monitoring plan, schedule a workshop to review the plan'' (50 CFR 
216.108(d)). Shell's 4MP was discussed by meeting participants at the 
Arctic Stakeholder Open-water Workshop in Anchorage, Alaska, on April 
6-8, 2009. On April 24, 2009, NMFS received a letter from the AEWC, 
which noted that while there was discussion of the 4MP at the workshop, 
they do not believe that there was ample review of the plan and wanted 
to know NMFS' plans to hold an independent peer review in order to meet 
its statutory requirement.
    NMFS established an independent peer review panel to review Shell's 
monitoring plan for the 2009/2010 open-water season activities. NMFS 
asked the AEWC, the Marine Mammal Commission, and Shell to recommend 
independent subject matter experts to take part in the panel. NMFS 
selected and contacted the panelists from the names submitted by the 
aforementioned organizations. NMFS received comments from two of the 
reviewers. NMFS considered the recommendations of the reviewers and 
modified the monitoring plan, as appropriate.
    The comments from the independent peer reviewers focused on the 
following: (1) the number of MMOs; (2) qualifications and training of 
MMOs; (3) standardization of methods and gear; (4) the inability of 
MMOs to monitor at night; (5) the efficacy of ramp-up and the minimum 
period for shutdowns; and (6) acoustic monitoring. The reviewers also 
addressed concerns similar to those raised by the public about the 
density estimates and take calculations and estimates. Those concerns 
are addressed in the ``Density and Take Estimate Concerns'' subsection 
of the ``Comments and Responses'' section earlier in this document.
    Shell has clarified some of the ambiguities in the 4MP, which 
address some of the concerns of the reviewers. Five MMOs will be on-
board the site clearance and shallow hazards vessel for the duration of 
the survey. This will allow for two MMOs to be on duty during all pre-
ramp-up and ramp-up periods and for as large a portion of active 
surveying during daylight hours for no more than 12 hours per day. 
Clarification has also been provided on the training and qualifications 
of the MMOs. The MMO handbook contains information on all species 
expected to occur in the project area, and post-training exams are 
required to verify proficiencies. Concerns regarding monitoring at 
night and the efficacy of ramp-up were addressed in the responses to 
the public comments. Ramp-up must occur if the airguns have been 
shutdown for 10 minutes or more. The reviewers also suggested the use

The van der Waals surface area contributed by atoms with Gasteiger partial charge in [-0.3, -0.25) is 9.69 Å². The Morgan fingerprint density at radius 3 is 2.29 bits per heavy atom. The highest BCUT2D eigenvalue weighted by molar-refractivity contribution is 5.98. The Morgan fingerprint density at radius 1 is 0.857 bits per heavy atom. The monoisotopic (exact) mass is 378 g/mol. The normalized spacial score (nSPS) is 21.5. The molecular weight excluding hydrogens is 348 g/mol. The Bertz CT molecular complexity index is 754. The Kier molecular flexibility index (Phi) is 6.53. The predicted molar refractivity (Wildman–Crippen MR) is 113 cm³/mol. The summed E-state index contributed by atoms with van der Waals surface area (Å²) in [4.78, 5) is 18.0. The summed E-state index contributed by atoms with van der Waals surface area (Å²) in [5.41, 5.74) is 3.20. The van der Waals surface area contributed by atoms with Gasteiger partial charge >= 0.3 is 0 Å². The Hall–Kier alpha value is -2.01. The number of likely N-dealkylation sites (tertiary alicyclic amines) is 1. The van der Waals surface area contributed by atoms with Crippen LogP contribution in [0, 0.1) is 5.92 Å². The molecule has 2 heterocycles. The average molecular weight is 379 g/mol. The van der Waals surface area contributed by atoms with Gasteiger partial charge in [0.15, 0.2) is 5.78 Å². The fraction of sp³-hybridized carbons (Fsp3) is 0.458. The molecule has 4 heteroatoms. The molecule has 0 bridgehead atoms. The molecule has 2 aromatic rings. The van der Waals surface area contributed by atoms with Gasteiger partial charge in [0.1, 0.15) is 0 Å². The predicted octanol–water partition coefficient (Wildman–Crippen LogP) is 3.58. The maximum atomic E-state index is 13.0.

of PAM as an alternate monitoring measure at night and in poor 
visibility conditions. The explanation for not requiring PAM was 
discussed earlier in this document and NMFS' EA.

Reporting

SSV Report

    A report on the preliminary results of the acoustic verification 
measurements, including as a minimum the measured 190-, 180-, and 160-
dB (rms) radii of the airgun sources, shall be submitted within 120 hr 
after collection and analysis of those measurements at the start of the 
field season. This report will specify the distances of the safety 
zones that were adopted for the survey.

Technical Reports

    The results of the 2009 Shell vessel-based monitoring, including 
estimates of ``take'' by harassment, shall be presented in the ``90-
day'' and Final Technical reports, as required by NMFS in the IHA. The 
Technical Reports shall include: (1) summaries of monitoring effort 
(e.g., total hours, total distances, and marine mammal distribution 
through study period versus operational state, sea state, and other 
factors affecting visibility and detectability of marine mammals); (2) 
summaries of the occurrence of power-downs, shutdowns, ramp-ups, and 
ramp-up delays; (3) analyses of the effects of various factors, 
influencing detectability of marine mammals (e.g., sea state, number of 
observers, and fog/glare); (4) species composition, occurrence, and 
distribution of marine mammal sightings, including date, water depth, 
numbers, age/size/gender categories (if determinable), group sizes, and 
ice cover; (5) sighting rates of marine mammals versus operational 
state (and other variables that could affect detectability); (6) 
initial sighting distances versus operational state; (7) closest point 
of approach versus operational state; (8) observed behaviors and types 
of movements versus operational state; (9) numbers of sightings/
individuals seen versus operational state; (10) distribution around the 
acoustic source vessel versus operational state; and (11) estimates of 
take by harassment. The take estimates will be calculated using two 
different methods to provide both minimum and maximum estimates. The 
minimum estimate will be based on the numbers of marine mammals